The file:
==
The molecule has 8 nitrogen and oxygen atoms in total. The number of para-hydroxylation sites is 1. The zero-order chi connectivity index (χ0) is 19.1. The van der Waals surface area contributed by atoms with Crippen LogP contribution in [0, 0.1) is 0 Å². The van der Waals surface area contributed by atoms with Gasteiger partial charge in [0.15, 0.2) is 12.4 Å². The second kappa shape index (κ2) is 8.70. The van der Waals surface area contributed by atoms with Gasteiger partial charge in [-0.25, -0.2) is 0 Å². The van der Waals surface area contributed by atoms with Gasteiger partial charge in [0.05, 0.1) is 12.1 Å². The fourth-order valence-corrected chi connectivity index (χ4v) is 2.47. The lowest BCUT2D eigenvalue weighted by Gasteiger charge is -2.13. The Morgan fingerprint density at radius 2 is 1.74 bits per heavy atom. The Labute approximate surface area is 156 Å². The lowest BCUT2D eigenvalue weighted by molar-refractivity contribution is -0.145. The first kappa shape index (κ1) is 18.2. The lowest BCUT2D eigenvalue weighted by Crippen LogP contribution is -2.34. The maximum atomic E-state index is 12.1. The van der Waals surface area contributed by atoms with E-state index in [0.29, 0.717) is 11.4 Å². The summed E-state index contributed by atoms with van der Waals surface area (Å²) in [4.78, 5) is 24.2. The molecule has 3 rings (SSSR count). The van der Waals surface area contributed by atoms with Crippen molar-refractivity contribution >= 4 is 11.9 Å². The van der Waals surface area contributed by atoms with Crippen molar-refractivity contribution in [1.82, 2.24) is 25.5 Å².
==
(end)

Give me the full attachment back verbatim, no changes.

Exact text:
The molecule has 8 nitrogen and oxygen atoms in total. The number of para-hydroxylation sites is 1. The zero-order chi connectivity index (χ0) is 19.1. The van der Waals surface area contributed by atoms with Crippen LogP contribution in [0, 0.1) is 0 Å². The van der Waals surface area contributed by atoms with Gasteiger partial charge in [0.15, 0.2) is 12.4 Å². The second kappa shape index (κ2) is 8.70. The van der Waals surface area contributed by atoms with Gasteiger partial charge in [-0.25, -0.2) is 0 Å². The van der Waals surface area contributed by atoms with Gasteiger partial charge in [0.05, 0.1) is 12.1 Å². The fourth-order valence-corrected chi connectivity index (χ4v) is 2.47. The lowest BCUT2D eigenvalue weighted by Gasteiger charge is -2.13. The Morgan fingerprint density at radius 2 is 1.74 bits per heavy atom. The Labute approximate surface area is 156 Å². The lowest BCUT2D eigenvalue weighted by molar-refractivity contribution is -0.145. The first kappa shape index (κ1) is 18.2. The lowest BCUT2D eigenvalue weighted by Crippen LogP contribution is -2.34. The maximum atomic E-state index is 12.1. The van der Waals surface area contributed by atoms with E-state index in [0.29, 0.717) is 11.4 Å². The summed E-state index contributed by atoms with van der Waals surface area (Å²) in [4.78, 5) is 24.2. The molecule has 3 rings (SSSR count). The van der Waals surface area contributed by atoms with Crippen molar-refractivity contribution >= 4 is 11.9 Å². The van der Waals surface area contributed by atoms with Crippen molar-refractivity contribution in [1.82, 2.24) is 25.5 Å².